Veve of Agwe
Agwe is the Vodou loa of the sea, fish, and aquatic plants, as well as the patron god of sailors and fishermen. As you can see, his veve is a stylized boat. His companions are the whale, fish, crab, and the siren or mermaid. Immamou means, basically, "Holy" or "Sacred".
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Georgianne, Andre and I continued to drive in our Dodge Raider down the ragged main boulevard of Cite'-Soleil, with actual cracks and fissures in the road surface from the January 12th earthquake randomly appearing here and there, until we could actually see not only blue horizon, but blue ocean in the distance. Soon we were coming up upon the end of said boulevard and the beginning of a fair sized fishing pier. I was immediately mesmerized, for it was as if we had suddenly lept backward in time a hundred years. I was staring at antique-looking, rigged-sail fishing vessels moored at the pier in front of me, and to my left, was casting my eyes on fishermen in the distance wading into the ocean up to their waists and chests and dragging giant nets, a timeless method of fishing going back to Biblical times.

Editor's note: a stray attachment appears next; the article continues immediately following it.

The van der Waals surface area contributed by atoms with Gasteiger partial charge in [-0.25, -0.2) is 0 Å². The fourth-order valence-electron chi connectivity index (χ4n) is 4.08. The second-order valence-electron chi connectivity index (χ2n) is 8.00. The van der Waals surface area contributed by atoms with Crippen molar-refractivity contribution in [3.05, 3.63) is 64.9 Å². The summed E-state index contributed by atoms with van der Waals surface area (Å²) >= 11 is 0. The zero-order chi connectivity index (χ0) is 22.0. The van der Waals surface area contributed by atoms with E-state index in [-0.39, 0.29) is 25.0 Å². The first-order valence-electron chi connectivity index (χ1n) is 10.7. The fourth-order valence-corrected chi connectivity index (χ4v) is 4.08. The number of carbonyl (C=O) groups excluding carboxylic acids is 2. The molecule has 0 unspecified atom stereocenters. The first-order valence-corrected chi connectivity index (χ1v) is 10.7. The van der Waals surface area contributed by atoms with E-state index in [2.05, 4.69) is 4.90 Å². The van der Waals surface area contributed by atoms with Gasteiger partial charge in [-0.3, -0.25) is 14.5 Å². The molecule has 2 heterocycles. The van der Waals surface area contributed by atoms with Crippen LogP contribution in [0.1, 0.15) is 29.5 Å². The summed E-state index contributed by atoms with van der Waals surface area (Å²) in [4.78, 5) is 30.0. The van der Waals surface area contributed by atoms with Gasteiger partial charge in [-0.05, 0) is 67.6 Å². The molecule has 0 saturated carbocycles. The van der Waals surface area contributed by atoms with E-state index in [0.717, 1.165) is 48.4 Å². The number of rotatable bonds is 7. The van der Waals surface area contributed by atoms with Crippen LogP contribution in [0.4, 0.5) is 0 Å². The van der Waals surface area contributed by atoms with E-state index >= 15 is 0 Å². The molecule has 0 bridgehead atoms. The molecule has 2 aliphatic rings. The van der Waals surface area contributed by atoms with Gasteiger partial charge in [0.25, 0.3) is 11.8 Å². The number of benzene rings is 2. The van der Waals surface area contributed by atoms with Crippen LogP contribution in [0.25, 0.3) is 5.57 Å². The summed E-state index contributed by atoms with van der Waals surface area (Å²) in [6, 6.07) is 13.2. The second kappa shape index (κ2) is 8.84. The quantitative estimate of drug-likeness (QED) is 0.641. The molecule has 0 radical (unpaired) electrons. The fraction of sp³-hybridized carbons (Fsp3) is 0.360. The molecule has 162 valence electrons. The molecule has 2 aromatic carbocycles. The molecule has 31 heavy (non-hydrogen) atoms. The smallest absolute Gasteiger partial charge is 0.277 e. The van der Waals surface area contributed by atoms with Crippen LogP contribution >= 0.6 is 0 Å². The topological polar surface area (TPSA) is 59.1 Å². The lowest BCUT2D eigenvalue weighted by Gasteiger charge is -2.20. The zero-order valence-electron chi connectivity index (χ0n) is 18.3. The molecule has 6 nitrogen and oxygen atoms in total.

Cite'-Soleil, a giant slum of who knows how many hundreds of thousands of largely impoverished Haitians, sustains, I have read, some three thousand fisherman whose daily forays into the sea help nourish the population of Cite'-Soleil. Here then, is my homage to them in this photo-essay:
After I hopped out of the Dodge, I started getting my bearings, looking back down the road we had just come from. Already the kids had taken note of us and were on their way. You can see the large earthquake fissures in the roadway as well.
Looking to my right I spied this grounded fishing boat.
The kids are gathering around now,
A boat anchored near a seawall. Its owner is in the water I believe.
But I, being of a nautical disposition, wanted to see the fishing boats, so I walked down to the end of the pier. Three sailing sloops, I believe you would classify them, but correct me if I am wrong, were moored to the pier, several being off-loaded. In the foreground to the right are heavy stacks of coal sacks, coal being commonly used for cooking in Haiti.